There are those who approach the more contemporary
guitar repertoire with some trepidation. No need for such reservations
with this new release from the Naxos label. This is their third
volume of music for guitar by the Cuban composer Leo Brouwer.
This disc finds a friendly mix of Brouwer’s later
inventive (but still highly accessible) compositions and some
of his more lyrical works. These are all played to a remarkably
high standard by Graham Anthony Devine. His interpretations catch
exactly the right atmosphere, which is so important especially
with a composer such as Brouwer.
The more contemporary opening piece, the "Sonata",
was written for Julian Bream in 1990. Within its three movements
are incorporated themes from some of Brouwer’s many musical influences,
such as, a motif from the first (sonata form) movement of Beethoven’s
"Pastoral Symphony". This is akin to the way that Brouwer
has juxtapositioned the Fandango and the Bolero dance forms in
the first movement of his own Sonata. The second movement stimulates
an air of mystery produced from the Scriabin Piano Sonata No.9
to whom it is dedicated. The last movement quotes from Bernardo
Pasquini the 17th century harpsichordist, the piece
being "Scherzo del cucco"; the cuckoo of the title making
Staying on the idea of "themes", with
his "Three Latin American Pieces", Brouwer uses material
from works by two 20th century Argentinian composers,
Astor Piazzolla (1921-1992) and Carlos Guastavino (1912-2000).
He also draws on the very evocative "Danza del Altiplano"
a traditional folk tune from Peru. The Piazzolla piece in question
is "La Muerte del Angel" (The Death of the Angel). Whilst
the essence of the reworking is wholly recognisable Brouwer has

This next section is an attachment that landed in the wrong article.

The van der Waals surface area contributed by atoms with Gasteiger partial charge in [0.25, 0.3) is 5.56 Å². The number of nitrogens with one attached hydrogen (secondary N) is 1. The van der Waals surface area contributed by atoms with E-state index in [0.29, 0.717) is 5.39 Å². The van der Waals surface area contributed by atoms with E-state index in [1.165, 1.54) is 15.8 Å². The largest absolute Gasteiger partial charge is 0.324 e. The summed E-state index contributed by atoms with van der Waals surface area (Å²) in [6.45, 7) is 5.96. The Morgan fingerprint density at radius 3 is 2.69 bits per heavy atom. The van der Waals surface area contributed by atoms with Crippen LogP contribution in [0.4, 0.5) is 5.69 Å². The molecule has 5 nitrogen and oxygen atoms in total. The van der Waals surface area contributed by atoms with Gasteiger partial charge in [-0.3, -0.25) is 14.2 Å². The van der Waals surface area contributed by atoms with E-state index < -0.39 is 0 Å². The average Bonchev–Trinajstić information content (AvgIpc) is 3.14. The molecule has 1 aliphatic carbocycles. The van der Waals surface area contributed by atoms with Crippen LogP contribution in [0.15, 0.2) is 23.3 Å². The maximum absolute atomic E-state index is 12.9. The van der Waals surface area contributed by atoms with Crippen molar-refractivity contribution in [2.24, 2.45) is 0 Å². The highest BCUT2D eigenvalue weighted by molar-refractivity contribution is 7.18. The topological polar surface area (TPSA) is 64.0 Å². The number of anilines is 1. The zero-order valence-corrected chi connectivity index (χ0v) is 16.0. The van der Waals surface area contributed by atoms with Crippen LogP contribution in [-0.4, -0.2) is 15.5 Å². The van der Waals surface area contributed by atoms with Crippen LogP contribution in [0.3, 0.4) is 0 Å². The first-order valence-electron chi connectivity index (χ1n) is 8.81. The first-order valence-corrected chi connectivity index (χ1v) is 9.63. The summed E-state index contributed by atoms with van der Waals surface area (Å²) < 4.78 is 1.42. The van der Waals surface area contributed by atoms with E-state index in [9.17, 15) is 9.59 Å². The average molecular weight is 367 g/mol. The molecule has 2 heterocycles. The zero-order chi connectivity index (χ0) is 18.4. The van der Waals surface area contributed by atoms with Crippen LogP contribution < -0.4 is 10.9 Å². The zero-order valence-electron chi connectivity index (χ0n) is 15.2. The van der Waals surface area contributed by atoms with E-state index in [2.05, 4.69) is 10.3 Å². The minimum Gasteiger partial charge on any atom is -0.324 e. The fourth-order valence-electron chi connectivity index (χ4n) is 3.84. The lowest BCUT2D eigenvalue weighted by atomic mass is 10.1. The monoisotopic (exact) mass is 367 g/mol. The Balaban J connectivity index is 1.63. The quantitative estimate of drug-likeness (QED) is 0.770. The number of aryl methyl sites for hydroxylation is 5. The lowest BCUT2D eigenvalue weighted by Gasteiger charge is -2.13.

still imparted his own very distinguishable character to the original.
Although Graham Anthony Devine’s reading of "Danza del Altiplano"
is more than adequate it still does not catch the flavour as Leo
Brouwer’s own playing of this piece, of which I have three different
versions from radio broadcasts. However, this is not a criticism,
more of a personal preference.
Leo Brouwer was a great admirer of the Japanese
composer Toru Takemitsu whose death in 1996 prompted the writing
of the piece "Hika". This is a tribute to the loss of
his fellow composer and friend. Not surprisingly the work has
a feel of the orient about it and the use of the Lydian mode
abounds giving it that slight displacement of tonalities.
If "Hika" favours modal changes then
"Paisaje Cubano con campanas" (Cuban Landscape with
Carillons) is Brouwer’s vehicle for some unusual guitar effects.
Most apparent is the use of tapping, a technique more commonly
used by some of the more progressive rock guitarists where the
player taps the fingerboard of the instrument, often with both
hands. The technique is difficult but when employed correctly
can produce a quite outstanding result as Graham Anthony Devine
achieves here. The piece itself is one of a series incorporating
various viewpoints of Cuban landscape by Brouwer. Others are "Cuban
Landscape with Rain" and "Cuban Landscape with Rumba".
Brouwer’s interests in the African traditions
of Cuba are realised in the two movement "Rito de los Orishas",
a celebration of the early religious (Yoruba) rituals of the African
slave population in the casting out of evil spirits.
The remaining selection, "Suite No.2",
"An idea" and "Un dia de Noviembre" find Brouwer
in a more lyrical mood. The "Sonata No.2" is an early
work thoughtfully realised and holding themes that the composer
would use and develop in the future.
"An idea" is a beautiful tribute to
the Canadian guitar teacher Eli Kassner on the occasion of his
seventieth birthday. I am sure the recipient was highly delighted
by such a gesture, but from what I have heard of Leo Brouwer this
is fairly typical of the man. The last piece on this disc is "Un
dia de Noviembre" and shows Brouwer at his most plaintive.
This is another jewelled creation with that air of melancholy
about it that stops you in your tracks. A fine conclusion to a
fine disc with masterly playing.
see also review by Paul
For a biography, list of compositions and discography,
you might want to go to:
For a review of Volume 2, go to: